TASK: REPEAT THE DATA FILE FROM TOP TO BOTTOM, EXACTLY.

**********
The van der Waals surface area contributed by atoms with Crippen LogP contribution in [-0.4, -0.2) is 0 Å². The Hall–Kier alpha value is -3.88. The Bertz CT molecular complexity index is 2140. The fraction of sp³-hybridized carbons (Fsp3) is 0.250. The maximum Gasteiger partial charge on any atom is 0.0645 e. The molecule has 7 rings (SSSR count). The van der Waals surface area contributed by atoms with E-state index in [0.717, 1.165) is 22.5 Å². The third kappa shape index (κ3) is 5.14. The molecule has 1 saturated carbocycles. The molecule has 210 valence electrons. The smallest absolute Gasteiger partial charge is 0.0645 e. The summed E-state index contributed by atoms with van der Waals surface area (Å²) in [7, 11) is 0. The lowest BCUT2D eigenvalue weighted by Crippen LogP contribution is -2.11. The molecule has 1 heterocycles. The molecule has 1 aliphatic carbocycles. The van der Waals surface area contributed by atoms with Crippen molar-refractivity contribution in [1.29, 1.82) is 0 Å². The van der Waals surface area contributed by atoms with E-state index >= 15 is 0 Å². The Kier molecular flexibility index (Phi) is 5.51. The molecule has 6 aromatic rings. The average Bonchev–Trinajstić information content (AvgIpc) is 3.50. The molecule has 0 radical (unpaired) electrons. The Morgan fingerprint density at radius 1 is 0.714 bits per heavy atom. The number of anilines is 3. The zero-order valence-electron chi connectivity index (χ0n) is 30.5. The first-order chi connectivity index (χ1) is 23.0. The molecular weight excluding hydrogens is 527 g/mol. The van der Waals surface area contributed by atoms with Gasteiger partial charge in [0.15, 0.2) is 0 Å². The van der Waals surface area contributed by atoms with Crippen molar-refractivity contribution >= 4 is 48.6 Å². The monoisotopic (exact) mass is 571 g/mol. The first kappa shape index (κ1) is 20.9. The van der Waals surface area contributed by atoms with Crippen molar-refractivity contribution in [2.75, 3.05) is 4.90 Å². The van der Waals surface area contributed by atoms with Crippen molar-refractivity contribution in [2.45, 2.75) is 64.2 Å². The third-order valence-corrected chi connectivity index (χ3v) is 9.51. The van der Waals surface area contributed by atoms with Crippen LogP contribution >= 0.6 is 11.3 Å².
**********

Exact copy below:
The van der Waals surface area contributed by atoms with Crippen LogP contribution in [-0.4, -0.2) is 0 Å². The Hall–Kier alpha value is -3.88. The Bertz CT molecular complexity index is 2140. The fraction of sp³-hybridized carbons (Fsp3) is 0.250. The maximum Gasteiger partial charge on any atom is 0.0645 e. The molecule has 7 rings (SSSR count). The van der Waals surface area contributed by atoms with E-state index in [0.717, 1.165) is 22.5 Å². The third kappa shape index (κ3) is 5.14. The molecule has 1 saturated carbocycles. The molecule has 210 valence electrons. The smallest absolute Gasteiger partial charge is 0.0645 e. The summed E-state index contributed by atoms with van der Waals surface area (Å²) in [7, 11) is 0. The lowest BCUT2D eigenvalue weighted by Crippen LogP contribution is -2.11. The molecule has 1 heterocycles. The molecule has 1 aliphatic carbocycles. The van der Waals surface area contributed by atoms with Crippen molar-refractivity contribution in [1.29, 1.82) is 0 Å². The van der Waals surface area contributed by atoms with E-state index >= 15 is 0 Å². The Kier molecular flexibility index (Phi) is 5.51. The molecule has 6 aromatic rings. The average Bonchev–Trinajstić information content (AvgIpc) is 3.50. The molecule has 0 radical (unpaired) electrons. The Morgan fingerprint density at radius 1 is 0.714 bits per heavy atom. The number of anilines is 3. The zero-order valence-electron chi connectivity index (χ0n) is 30.5. The first-order chi connectivity index (χ1) is 23.0. The molecular weight excluding hydrogens is 527 g/mol. The van der Waals surface area contributed by atoms with Gasteiger partial charge in [0.15, 0.2) is 0 Å². The van der Waals surface area contributed by atoms with Crippen molar-refractivity contribution >= 4 is 48.6 Å². The monoisotopic (exact) mass is 571 g/mol. The first kappa shape index (κ1) is 20.9. The van der Waals surface area contributed by atoms with Crippen molar-refractivity contribution in [2.75, 3.05) is 4.90 Å². The van der Waals surface area contributed by atoms with Crippen molar-refractivity contribution in [2.45, 2.75) is 64.2 Å². The third-order valence-corrected chi connectivity index (χ3v) is 9.51. The van der Waals surface area contributed by atoms with Crippen LogP contribution >= 0.6 is 11.3 Å².